Cryptocurrency is on the rise in the United States, and we have highlighted ten states supporting cryptocurrency like Bitcoin.
Arizona has always been a reasonably positive state when it comes to cryptocurrencies. Since February of this year, the state has presented and adopted multiple bills that will lead to cryptocurrencies being recognized as legal tender.
Of course, this is for taxation purposes, so investors would be able to pay taxes using digital assets, but this would also be a push for higher adoption rates and ensure security around these coins.
Furthermore, Arizona is looking to regulate crowdfunding opportunities with Initial Coin Offerings. As of June 2nd, the House of Representatives will be reading the bill before a second reading on July 2. State representative Jeff Weninger expresses that they want to: send a signal to everyone in the United States that Arizona is going to be the place to be for digital currency technology”.
Tennessee is also looking to recognize cryptocurrency transactions as legal payments. The state has officially presented a bill that would do so, along with smart contracts. Should it pass, the bill will also protect the ownership rights of any information stored on the blockchain.
According to state representative Jason Powell: “It is really important to say that Tennessee is supportive of this technology and we want to be a leader in this innovation.”
On top of this, the state has already said that it will not require money transmitter licenses to trade cryptocurrencies.
Texas may very well be the safest state supporting cryptocurrencies in all of the United States.
The Lone Star State was the very first space to remove the need for a money transmission license, meaning that anyone can sell Bitcoin and other cryptocurrencies. The logic here is that because the government does not issue digital assets in any way, they are not considered to be a currency in the slightest.
Because of this, Texas hosts a wide variety of crypto startups and even one of the largest Bitcoin conferences in the entire country.
Joining Tennessee and Texas, Kansas also will not require a money transmitter license for users who want to sell cryptocurrencies within state borders.
In June 2014, Kansas had already commissioned a bill that says decentralized currencies like Bitcoin are not considered money in the state, nor that they are a form of exchange in the current state of the United States economy.
In simpler terms, this means that anyone in the state of Kansas can trade Bitcoin and other cryptocurrencies without any harassment from regulators of the state. In Kansas specifically, digital assets do not fall under the Kansas Money Transmitter Act (KTMA).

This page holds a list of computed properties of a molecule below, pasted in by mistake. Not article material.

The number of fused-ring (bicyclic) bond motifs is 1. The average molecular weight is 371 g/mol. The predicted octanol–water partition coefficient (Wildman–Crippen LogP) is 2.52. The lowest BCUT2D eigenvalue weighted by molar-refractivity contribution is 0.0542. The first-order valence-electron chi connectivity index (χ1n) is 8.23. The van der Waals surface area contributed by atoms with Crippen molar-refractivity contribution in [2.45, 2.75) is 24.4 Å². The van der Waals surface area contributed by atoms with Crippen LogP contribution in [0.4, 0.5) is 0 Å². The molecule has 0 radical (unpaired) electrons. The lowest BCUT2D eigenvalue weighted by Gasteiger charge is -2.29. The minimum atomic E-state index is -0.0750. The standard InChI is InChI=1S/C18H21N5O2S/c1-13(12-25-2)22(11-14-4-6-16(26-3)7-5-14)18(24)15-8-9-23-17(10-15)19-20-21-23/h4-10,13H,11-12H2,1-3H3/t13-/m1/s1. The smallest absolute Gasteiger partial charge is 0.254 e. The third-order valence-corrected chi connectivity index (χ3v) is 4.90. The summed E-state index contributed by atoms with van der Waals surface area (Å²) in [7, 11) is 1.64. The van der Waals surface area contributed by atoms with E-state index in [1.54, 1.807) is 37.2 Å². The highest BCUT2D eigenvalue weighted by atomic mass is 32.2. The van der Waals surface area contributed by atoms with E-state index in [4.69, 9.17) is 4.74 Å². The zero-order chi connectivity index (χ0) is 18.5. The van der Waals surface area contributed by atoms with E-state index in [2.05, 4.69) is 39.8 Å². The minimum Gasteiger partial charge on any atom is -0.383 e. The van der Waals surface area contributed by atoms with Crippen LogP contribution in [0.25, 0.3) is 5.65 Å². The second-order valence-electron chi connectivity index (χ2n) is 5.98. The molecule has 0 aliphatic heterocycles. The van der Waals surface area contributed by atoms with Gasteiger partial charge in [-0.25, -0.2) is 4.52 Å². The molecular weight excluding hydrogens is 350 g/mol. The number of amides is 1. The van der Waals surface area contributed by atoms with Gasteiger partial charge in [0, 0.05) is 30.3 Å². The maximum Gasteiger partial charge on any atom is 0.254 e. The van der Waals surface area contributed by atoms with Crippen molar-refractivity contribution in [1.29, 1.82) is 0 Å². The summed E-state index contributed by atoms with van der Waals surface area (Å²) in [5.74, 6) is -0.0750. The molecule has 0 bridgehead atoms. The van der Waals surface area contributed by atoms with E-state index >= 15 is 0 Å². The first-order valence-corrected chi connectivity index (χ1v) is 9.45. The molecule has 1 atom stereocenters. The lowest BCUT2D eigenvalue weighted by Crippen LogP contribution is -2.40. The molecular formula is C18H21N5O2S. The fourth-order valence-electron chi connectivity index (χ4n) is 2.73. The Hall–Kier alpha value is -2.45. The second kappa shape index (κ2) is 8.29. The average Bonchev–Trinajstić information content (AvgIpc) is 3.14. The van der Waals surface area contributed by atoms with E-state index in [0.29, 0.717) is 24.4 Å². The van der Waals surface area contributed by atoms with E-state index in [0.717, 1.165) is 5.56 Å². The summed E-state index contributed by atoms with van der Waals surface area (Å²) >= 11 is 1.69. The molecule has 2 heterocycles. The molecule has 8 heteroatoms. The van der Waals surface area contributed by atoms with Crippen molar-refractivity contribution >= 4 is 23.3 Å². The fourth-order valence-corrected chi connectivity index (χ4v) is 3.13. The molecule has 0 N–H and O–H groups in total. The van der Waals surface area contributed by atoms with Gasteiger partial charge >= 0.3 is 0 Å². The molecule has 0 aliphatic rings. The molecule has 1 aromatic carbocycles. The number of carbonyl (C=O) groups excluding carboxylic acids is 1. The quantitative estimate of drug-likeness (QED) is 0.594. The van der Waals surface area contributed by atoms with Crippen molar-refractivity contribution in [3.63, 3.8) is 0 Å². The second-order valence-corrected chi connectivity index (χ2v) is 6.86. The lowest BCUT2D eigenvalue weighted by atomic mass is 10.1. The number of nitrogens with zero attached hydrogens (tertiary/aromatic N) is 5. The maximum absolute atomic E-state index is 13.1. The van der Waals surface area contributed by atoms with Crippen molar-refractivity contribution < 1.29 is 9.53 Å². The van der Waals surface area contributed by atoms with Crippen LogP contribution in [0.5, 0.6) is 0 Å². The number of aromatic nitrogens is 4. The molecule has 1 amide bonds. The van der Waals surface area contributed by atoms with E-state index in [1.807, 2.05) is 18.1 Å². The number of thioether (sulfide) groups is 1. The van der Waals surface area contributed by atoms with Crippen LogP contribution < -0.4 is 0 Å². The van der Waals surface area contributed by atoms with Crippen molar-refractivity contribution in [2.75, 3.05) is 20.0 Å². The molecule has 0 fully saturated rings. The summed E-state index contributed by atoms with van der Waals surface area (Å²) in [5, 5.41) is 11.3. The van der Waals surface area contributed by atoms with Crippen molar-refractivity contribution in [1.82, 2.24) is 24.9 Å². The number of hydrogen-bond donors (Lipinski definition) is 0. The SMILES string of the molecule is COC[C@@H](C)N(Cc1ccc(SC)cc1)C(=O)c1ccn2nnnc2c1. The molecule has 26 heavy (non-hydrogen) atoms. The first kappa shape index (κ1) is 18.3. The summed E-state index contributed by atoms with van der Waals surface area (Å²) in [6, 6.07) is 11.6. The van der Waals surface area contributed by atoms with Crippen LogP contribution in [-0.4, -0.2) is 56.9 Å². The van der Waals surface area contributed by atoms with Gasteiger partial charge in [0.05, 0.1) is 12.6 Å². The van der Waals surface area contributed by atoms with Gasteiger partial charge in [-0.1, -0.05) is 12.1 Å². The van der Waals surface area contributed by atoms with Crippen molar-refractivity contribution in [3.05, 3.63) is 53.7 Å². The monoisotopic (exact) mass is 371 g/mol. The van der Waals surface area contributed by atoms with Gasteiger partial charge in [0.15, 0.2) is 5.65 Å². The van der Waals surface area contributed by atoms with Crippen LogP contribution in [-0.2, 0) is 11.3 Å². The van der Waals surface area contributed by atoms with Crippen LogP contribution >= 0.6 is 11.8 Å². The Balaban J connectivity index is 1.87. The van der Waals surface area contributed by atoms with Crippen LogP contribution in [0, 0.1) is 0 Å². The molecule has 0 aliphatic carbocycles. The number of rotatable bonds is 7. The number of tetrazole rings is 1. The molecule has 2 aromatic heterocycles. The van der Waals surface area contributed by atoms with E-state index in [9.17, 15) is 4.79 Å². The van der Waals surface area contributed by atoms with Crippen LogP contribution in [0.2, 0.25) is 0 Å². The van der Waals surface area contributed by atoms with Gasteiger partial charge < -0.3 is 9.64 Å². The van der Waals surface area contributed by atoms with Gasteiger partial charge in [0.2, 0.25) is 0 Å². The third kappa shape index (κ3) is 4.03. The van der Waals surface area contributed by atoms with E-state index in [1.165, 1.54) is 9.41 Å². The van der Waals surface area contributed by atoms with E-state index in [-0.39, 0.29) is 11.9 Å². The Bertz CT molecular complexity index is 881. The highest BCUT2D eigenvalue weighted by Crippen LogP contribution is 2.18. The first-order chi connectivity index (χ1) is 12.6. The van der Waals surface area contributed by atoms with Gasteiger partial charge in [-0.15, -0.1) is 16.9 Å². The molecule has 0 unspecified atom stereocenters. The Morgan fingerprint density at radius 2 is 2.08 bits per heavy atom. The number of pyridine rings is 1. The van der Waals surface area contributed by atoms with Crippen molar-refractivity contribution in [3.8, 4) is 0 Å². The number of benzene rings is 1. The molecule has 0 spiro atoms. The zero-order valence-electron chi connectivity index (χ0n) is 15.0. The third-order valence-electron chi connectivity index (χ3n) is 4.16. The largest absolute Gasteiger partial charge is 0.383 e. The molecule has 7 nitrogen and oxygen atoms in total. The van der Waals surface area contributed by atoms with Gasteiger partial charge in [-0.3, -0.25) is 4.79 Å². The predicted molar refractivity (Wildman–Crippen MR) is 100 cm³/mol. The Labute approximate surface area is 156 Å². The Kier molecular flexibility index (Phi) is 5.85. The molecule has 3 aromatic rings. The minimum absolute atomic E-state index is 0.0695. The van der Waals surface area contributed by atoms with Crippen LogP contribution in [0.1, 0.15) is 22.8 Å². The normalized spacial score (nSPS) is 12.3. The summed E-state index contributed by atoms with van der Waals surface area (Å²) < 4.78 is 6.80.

Only third-party exchanges will need money transmission licenses to operate in Kansas.
Montana has never had any digital currency regulations, and they aren’t going to start with Bitcoin or other cryptocurrencies. Because of this, anyone can buy or sell digital assets without any involvement from the Montana Division of Banking.
Also, Montana has shown its dedication to cryptocurrencies by granting $416,000 to a local mining space known as Project Spokane. The goal of the grant is to provide more jobs to citizens alongside boosting business in general.
On June 5th of last year, Nevada became the first U.S. state to block taxes on any blockchain activity at all.
Nevada has been known to be a bit of a gambling state, what with Las Vegas and all of its silver reserves, so this shouldn’t come as a complete surprise. On top of this, Senator Ben Kieckhefer introduced a bill that defined precisely what the blockchain is, and protects it from the state government.
In a statement, Kieckhefer says: “The potential uses of Blockchain are limitless, and I’m confident Nevada’s entrepreneurs will find ways to use this technology to innovate and drive our economy forward.”
Utah isn’t doing anything particularly significant when it comes to cryptocurrencies and the blockchain, but the state’s positive stance on it all is great for growth.
More specifically, Salt Lake City is a big space for Bitcoin, as a large number of businesses are accepting the digital currency as a form of payment. Not many states can say the same in that regard.
Utah has always been a hub for emerging technologies, so this is probably a big reason for the push.
Of course, California has made the list. Home to the infamous technology hub known as Silicon Valley, this state sits at the top of Google Trends’ keyword searches for coins like Bitcoin, Ethereum, and Litecoin.
There are over 500 places where the public can use cryptocurrencies to purchase goods and services. Plus, California is home to more blockchain start-ups than any other state – including Texas.
Cryptocurrency classes have been popping up at Illinois Universities. Northwestern University’s Kellogg School of Management offers a class on innovation in financial markets and has been for the past five years. Although, class Professor Sarit Markovich shared that students weren’t as interested back then as they are now.
Will the college education of cryptocurrencies help keep Illinois ahead of the pack?
In May of 2016, the Governor of Delaware, Jack Markell, announced a multi-part initiative that will embrace the blockchain and smart contracts, pushing the technology to the public and making it more accessible overall.
This push makes some sense, as a majority of the Fortune 500 companies call Delaware their home. In a statement alongside the announcement, Jack had this to say:
“Smart contracts offer a powerful and innovative way to streamline cumbersome back-office procedures, lower transactional costs for consumers and businesses, and manage and reduce risk.”
The Delaware government plans to digitize their records and have them automatically update and is even working with the Delaware Public Archives to put even more information on the blockchain.